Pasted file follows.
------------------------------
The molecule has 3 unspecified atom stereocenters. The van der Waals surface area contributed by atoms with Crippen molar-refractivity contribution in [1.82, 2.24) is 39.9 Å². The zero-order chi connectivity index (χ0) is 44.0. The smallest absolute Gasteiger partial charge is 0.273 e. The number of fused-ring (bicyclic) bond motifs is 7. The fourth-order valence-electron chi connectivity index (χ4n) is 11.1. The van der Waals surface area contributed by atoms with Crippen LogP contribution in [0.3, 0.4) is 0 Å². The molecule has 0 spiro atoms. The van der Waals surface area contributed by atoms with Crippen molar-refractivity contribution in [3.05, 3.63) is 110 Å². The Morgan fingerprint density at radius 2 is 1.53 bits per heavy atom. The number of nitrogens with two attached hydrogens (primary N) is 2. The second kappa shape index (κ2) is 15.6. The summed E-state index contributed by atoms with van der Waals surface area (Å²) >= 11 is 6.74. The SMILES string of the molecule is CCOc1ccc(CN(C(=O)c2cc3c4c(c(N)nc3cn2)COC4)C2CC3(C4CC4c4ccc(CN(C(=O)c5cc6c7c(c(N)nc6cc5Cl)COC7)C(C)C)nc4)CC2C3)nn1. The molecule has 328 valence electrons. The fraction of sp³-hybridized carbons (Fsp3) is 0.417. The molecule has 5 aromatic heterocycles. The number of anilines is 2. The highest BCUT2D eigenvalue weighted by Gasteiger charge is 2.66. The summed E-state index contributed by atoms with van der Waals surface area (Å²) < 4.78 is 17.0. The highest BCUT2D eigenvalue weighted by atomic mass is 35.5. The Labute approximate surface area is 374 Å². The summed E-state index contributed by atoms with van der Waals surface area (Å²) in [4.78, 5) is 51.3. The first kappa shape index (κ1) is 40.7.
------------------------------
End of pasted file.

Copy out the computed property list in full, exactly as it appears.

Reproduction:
The molecule has 3 unspecified atom stereocenters. The van der Waals surface area contributed by atoms with Crippen molar-refractivity contribution in [1.82, 2.24) is 39.9 Å². The zero-order chi connectivity index (χ0) is 44.0. The smallest absolute Gasteiger partial charge is 0.273 e. The number of fused-ring (bicyclic) bond motifs is 7. The fourth-order valence-electron chi connectivity index (χ4n) is 11.1. The van der Waals surface area contributed by atoms with Crippen LogP contribution in [0.3, 0.4) is 0 Å². The molecule has 0 spiro atoms. The van der Waals surface area contributed by atoms with Crippen molar-refractivity contribution in [3.05, 3.63) is 110 Å². The Morgan fingerprint density at radius 2 is 1.53 bits per heavy atom. The number of nitrogens with two attached hydrogens (primary N) is 2. The second kappa shape index (κ2) is 15.6. The summed E-state index contributed by atoms with van der Waals surface area (Å²) >= 11 is 6.74. The SMILES string of the molecule is CCOc1ccc(CN(C(=O)c2cc3c4c(c(N)nc3cn2)COC4)C2CC3(C4CC4c4ccc(CN(C(=O)c5cc6c7c(c(N)nc6cc5Cl)COC7)C(C)C)nc4)CC2C3)nn1. The molecule has 328 valence electrons. The fraction of sp³-hybridized carbons (Fsp3) is 0.417. The molecule has 5 aromatic heterocycles. The number of anilines is 2. The highest BCUT2D eigenvalue weighted by Gasteiger charge is 2.66. The summed E-state index contributed by atoms with van der Waals surface area (Å²) < 4.78 is 17.0. The highest BCUT2D eigenvalue weighted by atomic mass is 35.5. The Labute approximate surface area is 374 Å². The summed E-state index contributed by atoms with van der Waals surface area (Å²) in [4.78, 5) is 51.3. The first kappa shape index (κ1) is 40.7.